2010: The Year of China's Energy Boom
Source: Nick Hodge, Energy & Capital (1/5/10)
If last year was any indication of things to come, the cleantech scene will again be dominated by China this year. Evidence of this trend is everywhere, from the attention given to Chinese cleantech initiatives by pundits to the stellar returns China-based companies have been offering. . .
Evidence of this trend is everywhere, from the amount of attention given to Chinese cleantech initiatives by pundits to the stellar returns China-based companies have been offering.
Chinese Solar Companies
Just look how Trina Solar (NYSE: TSL) fared in 2009 compared to the Dow Jones and U.S.-based First Solar (NASDAQ: FSLR):
Chinese solar companies, as we've been saying, have generally been outperforming their peers as they capture a larger share of the global market. They've been able to keep their average selling prices (ASPs) more stable, and lower poly costs may actually lead to higher margins this year, perhaps in the 30% range.
In plain speak: Chinese solar firms will be more profitable than companies based elsewhere.
What's more, several large European solar markets are set for subsidy-reductions this year. Beyond implying that the solar market is maturing, these subsidy reductions are also driving up demand as customers race to complete installations while there are still tax breaks or incentives available.
Most of that business is going to Chinese companies—even European solar producers that used to provide competition are now becoming customers.
And it's not just exports that are exploding; the domestic market is booming as well. Greentech Media reports that China currently has a solar capacity of 140 megawatts but could reach 1,400 megawatts by 2012. That implies 900% growth over the next three years.
Green Chip investors will be poised to reap the benefits. I've already begun preparing thousands of members for this coming windfall.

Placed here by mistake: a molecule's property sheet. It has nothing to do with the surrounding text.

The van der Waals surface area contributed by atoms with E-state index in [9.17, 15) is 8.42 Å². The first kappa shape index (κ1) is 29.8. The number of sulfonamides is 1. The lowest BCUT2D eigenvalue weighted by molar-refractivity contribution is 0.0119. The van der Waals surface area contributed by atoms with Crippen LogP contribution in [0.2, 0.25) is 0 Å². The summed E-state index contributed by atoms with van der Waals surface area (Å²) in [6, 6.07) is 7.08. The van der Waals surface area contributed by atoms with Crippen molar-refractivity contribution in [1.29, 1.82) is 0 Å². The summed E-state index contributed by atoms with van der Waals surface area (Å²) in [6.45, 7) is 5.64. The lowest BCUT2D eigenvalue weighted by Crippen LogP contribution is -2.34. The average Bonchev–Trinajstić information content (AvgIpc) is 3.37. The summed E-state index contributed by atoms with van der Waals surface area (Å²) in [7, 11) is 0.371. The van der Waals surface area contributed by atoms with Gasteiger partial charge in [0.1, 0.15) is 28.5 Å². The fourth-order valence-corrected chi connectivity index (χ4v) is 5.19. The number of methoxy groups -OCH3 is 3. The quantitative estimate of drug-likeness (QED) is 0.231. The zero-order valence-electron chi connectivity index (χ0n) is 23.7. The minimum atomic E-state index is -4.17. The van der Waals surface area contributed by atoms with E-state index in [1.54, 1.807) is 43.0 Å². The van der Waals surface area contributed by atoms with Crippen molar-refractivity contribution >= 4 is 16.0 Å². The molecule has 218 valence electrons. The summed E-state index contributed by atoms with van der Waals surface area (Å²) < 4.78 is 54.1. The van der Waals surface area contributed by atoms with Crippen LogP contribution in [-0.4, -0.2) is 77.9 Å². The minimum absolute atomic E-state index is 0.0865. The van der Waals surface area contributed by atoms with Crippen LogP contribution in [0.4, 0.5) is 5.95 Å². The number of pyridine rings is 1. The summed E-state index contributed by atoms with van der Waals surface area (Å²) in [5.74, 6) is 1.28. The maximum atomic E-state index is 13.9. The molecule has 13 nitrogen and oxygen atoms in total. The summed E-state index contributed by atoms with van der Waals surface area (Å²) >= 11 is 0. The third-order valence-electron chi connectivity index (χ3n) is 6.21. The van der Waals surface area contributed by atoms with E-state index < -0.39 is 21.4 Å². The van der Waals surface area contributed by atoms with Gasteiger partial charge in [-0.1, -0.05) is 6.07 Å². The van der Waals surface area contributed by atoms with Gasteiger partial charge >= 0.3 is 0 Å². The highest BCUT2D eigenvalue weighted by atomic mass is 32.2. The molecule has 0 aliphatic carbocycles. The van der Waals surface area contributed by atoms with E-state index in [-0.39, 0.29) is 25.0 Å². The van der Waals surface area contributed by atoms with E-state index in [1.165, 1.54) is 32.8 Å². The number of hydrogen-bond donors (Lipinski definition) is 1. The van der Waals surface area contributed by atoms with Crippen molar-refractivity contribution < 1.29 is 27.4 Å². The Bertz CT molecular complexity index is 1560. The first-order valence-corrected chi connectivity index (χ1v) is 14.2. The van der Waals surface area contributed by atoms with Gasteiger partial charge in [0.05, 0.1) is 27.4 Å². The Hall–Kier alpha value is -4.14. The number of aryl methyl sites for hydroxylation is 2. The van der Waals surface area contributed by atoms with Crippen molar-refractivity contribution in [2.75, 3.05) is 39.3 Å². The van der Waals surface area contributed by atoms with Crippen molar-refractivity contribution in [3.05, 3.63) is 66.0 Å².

Chinese Wind Companies
Companies with exposure to the Chinese wind market have done just as well.
American Superconductor (NASDAQ: AMSC) has exclusive contracts with Sinovel, the largest turbine producer in China and fifth-largest in the world. Shenyang-based A-Power Generation Systems (NASDAQ: APWR) enjoyed a 300% year, and even earned a turbine contract for a farm based in Texas.
Both companies crushed the Dow Jones and even Vestas Wind Systems (COP: VWS), the largest turbine producer in the world. Take a peek:
There are about 20,000 MW of installed wind capacity in China right now. That number will double to 40,000 MW by 2011. . .and it'll grow 875% to 195,000 MW by 2020.
You'll want to get in sooner rather than later.
Chinese Smart Grid
Of course, with such rampant growth in their solar and wind industries, the Chinese will have to build out their smart grid, as well.
They won't be immune to the same problems were having here in the States, namely that the best renewable resources are located in sparsely populated areas.
The Wall Street Journal recently reported that Duke Energy is already in talks with State Grid Corp.—China's largest distributor of electricity—to form a joint venture. State Grid would provide transmission solutions in the States and Duke would provide energy efficiency expertise in China.
Batteries are also a top priority in the Middle Kingdom as a means to store clean energy and use it when needed. Look what Hong Kong Highpower (NASDAQ: HPJ) did in the second half of the year, as lithium batteries caught on as a major investment theme:
China-based electric and hybrid vehicle maker BYD (HK: 1211) did even better. Readers that followed my advice and bought that stock late in 2008 are now up more than 500%.
And here's the best news of all: China recently passed a law requiring electricity distributors to purchase 100% of the renewable energy available. With that kind of law on the books, you can bet there will be a rush on renewable energy installations in the coming year.
In 2009, I was able to close 51 winning positions for members of my Alternative Energy Speculator... 20 of these were Chinese. Even more could come from China this year.
But you have to be a member to benefit. The four big winners discussed above—Trina, American Superconductor, A-Power Generation and Hong Kong Highpower—we're each recommended to my readers and sold for profit last year.
And I already have my eyes on this year's Chinese gems.
You can make sure you get detailed guidance on how to profit from this trend by becoming a member today. Just use this link to sign up for a no-risk trial.
If 2009 was good (and it was), this year is going to be even better.
Call it like you see it,
P.S. In addition to Peru and Morocco, my colleague Sam Hopkins will be traveling to China this year. He'll bring us his findings from Peru in the next month or so, after he meets with renewable energy integrators in the region, so keep an eye out for that. I'll be sure to keep you aware of his travel —the opportunities he finds—as it happens.